But the movie and story belong to Walken. There are still most of his beloved facial tics and odd phrasing, although dialed back a bit. It would be simple and boring to just have him play the part with dignity. Instead we get two brief scenes that sum up his position and state of mind; one is a much-needed jump cut away from the soapy plot line to find him suspended in a ridiculous diaper-like harness above a treadmill machine with his sweatpants half a foot up his ass and a foot above his old man tennis shoes; the other he is sitting in a room full of old sufferers being told by one of those soft-voiced sunny personality professionals how we can all adapt to this condition. He is uninterested in her exercises. Also, when he’s had all he can stand of his band mates’ antics, he kicks them all out of his house and tells one of them “shame on you”. A perfect old man moment.

He has, it seems, 4 or 5 long monologues that are riveting. Some of them I hope will enter the Walken famous quotes catalogTM along with, “more cowbell”, and “He'd be damned if any slope's gonna put their greasy, yellow hands on his boy's birthright”.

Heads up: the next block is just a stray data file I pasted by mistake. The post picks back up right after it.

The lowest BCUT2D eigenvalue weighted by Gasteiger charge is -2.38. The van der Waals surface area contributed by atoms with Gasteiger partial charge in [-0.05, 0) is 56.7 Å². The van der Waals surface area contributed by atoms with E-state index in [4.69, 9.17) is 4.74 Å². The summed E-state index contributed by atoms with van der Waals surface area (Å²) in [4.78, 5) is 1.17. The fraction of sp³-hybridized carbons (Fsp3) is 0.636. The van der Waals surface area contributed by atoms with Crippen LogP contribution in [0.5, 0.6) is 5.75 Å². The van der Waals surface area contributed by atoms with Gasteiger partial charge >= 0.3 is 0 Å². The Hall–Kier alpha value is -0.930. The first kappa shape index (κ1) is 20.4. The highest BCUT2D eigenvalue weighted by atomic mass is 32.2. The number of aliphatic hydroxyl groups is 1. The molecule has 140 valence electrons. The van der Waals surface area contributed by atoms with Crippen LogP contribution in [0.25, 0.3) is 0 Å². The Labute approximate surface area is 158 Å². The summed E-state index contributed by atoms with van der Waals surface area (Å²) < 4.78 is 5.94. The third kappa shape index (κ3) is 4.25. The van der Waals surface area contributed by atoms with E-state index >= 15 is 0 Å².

There are plenty of imperfect details, plot contrivances and convenient devices, and just as I was checking my watch and hoping for the rinse cycle, the story reverts back to Peter’s condition and the dignified resolution. The Fugue does not hit the top of the Billboard charts; Peter does not play until his fingers are bloody while the crowd looks on in tears; Robert does not bring down the house with a Purple Rain solo.

Instead Peter finds these three relatively young old friends in turmoil, and with fatherly firmness, relieves them of some of it. It is a lovely, dignified end that could have gone badly wrong in the wrong dramatic hands.

Netflix reviews have some musicians carping about the actors’ fingering or vibrato, blah, blah. There appear to be a total of 13 instrument coaches for the actors and two cello doubles. Now you know how baseball fans feel when Robert Redford bleeds through his shirt, or when William Bendix or John Goodman play Babe Ruth. Deal with it.

The additional music is by the eternal Angelo Badalamente who has credits going back to the early 60s. The movie is dedicated in part to his deceased son.

Since Fox/Youtube won't allow clips, I'm stealing Bunched Undies' idea and posting stills.